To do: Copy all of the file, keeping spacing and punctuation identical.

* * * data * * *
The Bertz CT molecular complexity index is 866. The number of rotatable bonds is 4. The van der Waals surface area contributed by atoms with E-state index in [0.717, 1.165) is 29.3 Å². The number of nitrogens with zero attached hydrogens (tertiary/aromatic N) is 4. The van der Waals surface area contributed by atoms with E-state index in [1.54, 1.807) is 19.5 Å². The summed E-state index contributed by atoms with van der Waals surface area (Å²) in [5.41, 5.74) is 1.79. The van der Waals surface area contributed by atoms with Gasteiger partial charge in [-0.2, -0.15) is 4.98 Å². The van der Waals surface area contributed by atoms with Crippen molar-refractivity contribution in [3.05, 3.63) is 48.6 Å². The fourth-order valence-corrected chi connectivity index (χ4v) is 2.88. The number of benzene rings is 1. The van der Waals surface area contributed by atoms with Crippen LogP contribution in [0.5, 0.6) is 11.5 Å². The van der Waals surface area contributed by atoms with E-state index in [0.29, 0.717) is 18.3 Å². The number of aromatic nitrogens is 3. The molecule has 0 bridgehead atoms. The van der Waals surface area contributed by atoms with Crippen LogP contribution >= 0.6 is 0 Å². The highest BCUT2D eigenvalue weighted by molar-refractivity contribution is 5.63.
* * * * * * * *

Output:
The Bertz CT molecular complexity index is 866. The number of rotatable bonds is 4. The van der Waals surface area contributed by atoms with E-state index in [0.717, 1.165) is 29.3 Å². The number of nitrogens with zero attached hydrogens (tertiary/aromatic N) is 4. The van der Waals surface area contributed by atoms with E-state index in [1.54, 1.807) is 19.5 Å². The summed E-state index contributed by atoms with van der Waals surface area (Å²) in [5.41, 5.74) is 1.79. The van der Waals surface area contributed by atoms with Gasteiger partial charge in [-0.2, -0.15) is 4.98 Å². The van der Waals surface area contributed by atoms with Crippen molar-refractivity contribution in [3.05, 3.63) is 48.6 Å². The fourth-order valence-corrected chi connectivity index (χ4v) is 2.88. The number of benzene rings is 1. The van der Waals surface area contributed by atoms with Crippen LogP contribution in [0.5, 0.6) is 11.5 Å². The van der Waals surface area contributed by atoms with E-state index in [0.29, 0.717) is 18.3 Å². The number of aromatic nitrogens is 3. The molecule has 0 bridgehead atoms. The van der Waals surface area contributed by atoms with Crippen LogP contribution >= 0.6 is 0 Å². The highest BCUT2D eigenvalue weighted by molar-refractivity contribution is 5.63.